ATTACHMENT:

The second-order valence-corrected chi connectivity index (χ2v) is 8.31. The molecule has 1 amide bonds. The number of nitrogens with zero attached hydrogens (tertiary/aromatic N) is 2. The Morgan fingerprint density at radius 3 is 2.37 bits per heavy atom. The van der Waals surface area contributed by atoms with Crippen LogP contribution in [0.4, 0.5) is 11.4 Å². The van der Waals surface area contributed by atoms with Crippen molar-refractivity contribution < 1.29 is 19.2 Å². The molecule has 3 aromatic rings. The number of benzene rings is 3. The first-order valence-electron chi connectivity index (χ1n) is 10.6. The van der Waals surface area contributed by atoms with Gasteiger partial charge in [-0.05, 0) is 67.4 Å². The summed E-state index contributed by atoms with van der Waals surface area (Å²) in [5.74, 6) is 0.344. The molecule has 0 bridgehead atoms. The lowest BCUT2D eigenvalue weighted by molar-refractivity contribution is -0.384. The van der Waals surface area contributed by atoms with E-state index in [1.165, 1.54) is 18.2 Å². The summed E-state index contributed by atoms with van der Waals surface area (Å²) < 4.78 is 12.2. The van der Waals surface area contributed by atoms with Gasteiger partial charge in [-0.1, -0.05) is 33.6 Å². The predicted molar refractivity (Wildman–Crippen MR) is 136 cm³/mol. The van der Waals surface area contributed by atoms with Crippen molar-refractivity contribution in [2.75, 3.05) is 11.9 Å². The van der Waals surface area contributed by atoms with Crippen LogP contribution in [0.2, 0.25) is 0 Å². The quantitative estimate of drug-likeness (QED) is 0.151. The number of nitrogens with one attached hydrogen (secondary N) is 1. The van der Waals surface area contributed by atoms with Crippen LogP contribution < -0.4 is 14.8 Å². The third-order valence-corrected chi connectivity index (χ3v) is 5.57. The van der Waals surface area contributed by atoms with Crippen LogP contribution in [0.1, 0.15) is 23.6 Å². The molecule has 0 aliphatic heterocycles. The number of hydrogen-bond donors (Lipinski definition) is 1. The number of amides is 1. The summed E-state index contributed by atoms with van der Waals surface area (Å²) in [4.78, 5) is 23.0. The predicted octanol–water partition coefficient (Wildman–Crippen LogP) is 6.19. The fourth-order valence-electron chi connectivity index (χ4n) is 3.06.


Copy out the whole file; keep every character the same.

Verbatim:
The second-order valence-corrected chi connectivity index (χ2v) is 8.31. The molecule has 1 amide bonds. The number of nitrogens with zero attached hydrogens (tertiary/aromatic N) is 2. The Morgan fingerprint density at radius 3 is 2.37 bits per heavy atom. The van der Waals surface area contributed by atoms with Crippen LogP contribution in [0.4, 0.5) is 11.4 Å². The van der Waals surface area contributed by atoms with Crippen molar-refractivity contribution < 1.29 is 19.2 Å². The molecule has 3 aromatic rings. The number of benzene rings is 3. The first-order valence-electron chi connectivity index (χ1n) is 10.6. The van der Waals surface area contributed by atoms with Gasteiger partial charge in [-0.05, 0) is 67.4 Å². The summed E-state index contributed by atoms with van der Waals surface area (Å²) in [5.74, 6) is 0.344. The molecule has 0 bridgehead atoms. The lowest BCUT2D eigenvalue weighted by molar-refractivity contribution is -0.384. The van der Waals surface area contributed by atoms with E-state index in [1.165, 1.54) is 18.2 Å². The summed E-state index contributed by atoms with van der Waals surface area (Å²) < 4.78 is 12.2. The van der Waals surface area contributed by atoms with Gasteiger partial charge in [-0.1, -0.05) is 33.6 Å². The predicted molar refractivity (Wildman–Crippen MR) is 136 cm³/mol. The van der Waals surface area contributed by atoms with Crippen molar-refractivity contribution in [2.75, 3.05) is 11.9 Å². The van der Waals surface area contributed by atoms with Crippen LogP contribution in [0.2, 0.25) is 0 Å². The quantitative estimate of drug-likeness (QED) is 0.151. The number of nitrogens with one attached hydrogen (secondary N) is 1. The van der Waals surface area contributed by atoms with Crippen LogP contribution < -0.4 is 14.8 Å². The third-order valence-corrected chi connectivity index (χ3v) is 5.57. The van der Waals surface area contributed by atoms with Crippen LogP contribution in [0.1, 0.15) is 23.6 Å². The molecule has 0 aliphatic heterocycles. The number of hydrogen-bond donors (Lipinski definition) is 1. The number of amides is 1. The summed E-state index contributed by atoms with van der Waals surface area (Å²) in [4.78, 5) is 23.0. The predicted octanol–water partition coefficient (Wildman–Crippen LogP) is 6.19. The fourth-order valence-electron chi connectivity index (χ4n) is 3.06.